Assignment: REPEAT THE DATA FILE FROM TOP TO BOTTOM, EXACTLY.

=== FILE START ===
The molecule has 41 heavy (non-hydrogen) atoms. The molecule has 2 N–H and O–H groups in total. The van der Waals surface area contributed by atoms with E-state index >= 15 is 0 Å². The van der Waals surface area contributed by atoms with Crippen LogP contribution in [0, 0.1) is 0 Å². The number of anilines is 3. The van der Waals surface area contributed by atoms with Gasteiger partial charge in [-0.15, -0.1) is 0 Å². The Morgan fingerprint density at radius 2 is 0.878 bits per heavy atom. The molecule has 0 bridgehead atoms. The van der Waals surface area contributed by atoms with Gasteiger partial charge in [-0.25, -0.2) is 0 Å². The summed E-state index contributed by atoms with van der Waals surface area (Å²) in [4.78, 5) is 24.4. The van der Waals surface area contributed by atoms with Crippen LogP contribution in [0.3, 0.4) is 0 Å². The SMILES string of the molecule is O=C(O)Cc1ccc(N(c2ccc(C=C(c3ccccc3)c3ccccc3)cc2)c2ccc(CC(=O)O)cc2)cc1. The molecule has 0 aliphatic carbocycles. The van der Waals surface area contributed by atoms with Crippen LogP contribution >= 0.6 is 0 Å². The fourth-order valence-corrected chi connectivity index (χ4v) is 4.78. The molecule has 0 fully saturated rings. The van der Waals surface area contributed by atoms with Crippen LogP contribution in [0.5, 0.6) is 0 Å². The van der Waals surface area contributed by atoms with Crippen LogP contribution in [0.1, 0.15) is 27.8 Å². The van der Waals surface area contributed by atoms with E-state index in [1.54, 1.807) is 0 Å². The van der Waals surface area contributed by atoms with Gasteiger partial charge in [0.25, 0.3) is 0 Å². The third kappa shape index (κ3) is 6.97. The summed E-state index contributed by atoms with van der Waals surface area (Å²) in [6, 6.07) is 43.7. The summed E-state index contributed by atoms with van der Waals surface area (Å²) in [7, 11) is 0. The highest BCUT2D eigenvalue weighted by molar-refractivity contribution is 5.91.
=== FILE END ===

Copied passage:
The molecule has 41 heavy (non-hydrogen) atoms. The molecule has 2 N–H and O–H groups in total. The van der Waals surface area contributed by atoms with E-state index >= 15 is 0 Å². The van der Waals surface area contributed by atoms with Crippen LogP contribution in [0, 0.1) is 0 Å². The number of anilines is 3. The van der Waals surface area contributed by atoms with Gasteiger partial charge in [-0.15, -0.1) is 0 Å². The Morgan fingerprint density at radius 2 is 0.878 bits per heavy atom. The molecule has 0 bridgehead atoms. The van der Waals surface area contributed by atoms with Gasteiger partial charge in [-0.25, -0.2) is 0 Å². The summed E-state index contributed by atoms with van der Waals surface area (Å²) in [4.78, 5) is 24.4. The van der Waals surface area contributed by atoms with Crippen LogP contribution in [0.3, 0.4) is 0 Å². The SMILES string of the molecule is O=C(O)Cc1ccc(N(c2ccc(C=C(c3ccccc3)c3ccccc3)cc2)c2ccc(CC(=O)O)cc2)cc1. The molecule has 0 aliphatic carbocycles. The van der Waals surface area contributed by atoms with Crippen LogP contribution >= 0.6 is 0 Å². The fourth-order valence-corrected chi connectivity index (χ4v) is 4.78. The molecule has 0 fully saturated rings. The van der Waals surface area contributed by atoms with Crippen LogP contribution in [0.5, 0.6) is 0 Å². The van der Waals surface area contributed by atoms with Crippen LogP contribution in [0.1, 0.15) is 27.8 Å². The van der Waals surface area contributed by atoms with E-state index in [1.54, 1.807) is 0 Å². The van der Waals surface area contributed by atoms with Gasteiger partial charge in [0.25, 0.3) is 0 Å². The third kappa shape index (κ3) is 6.97. The summed E-state index contributed by atoms with van der Waals surface area (Å²) in [6, 6.07) is 43.7. The summed E-state index contributed by atoms with van der Waals surface area (Å²) in [7, 11) is 0. The highest BCUT2D eigenvalue weighted by molar-refractivity contribution is 5.91.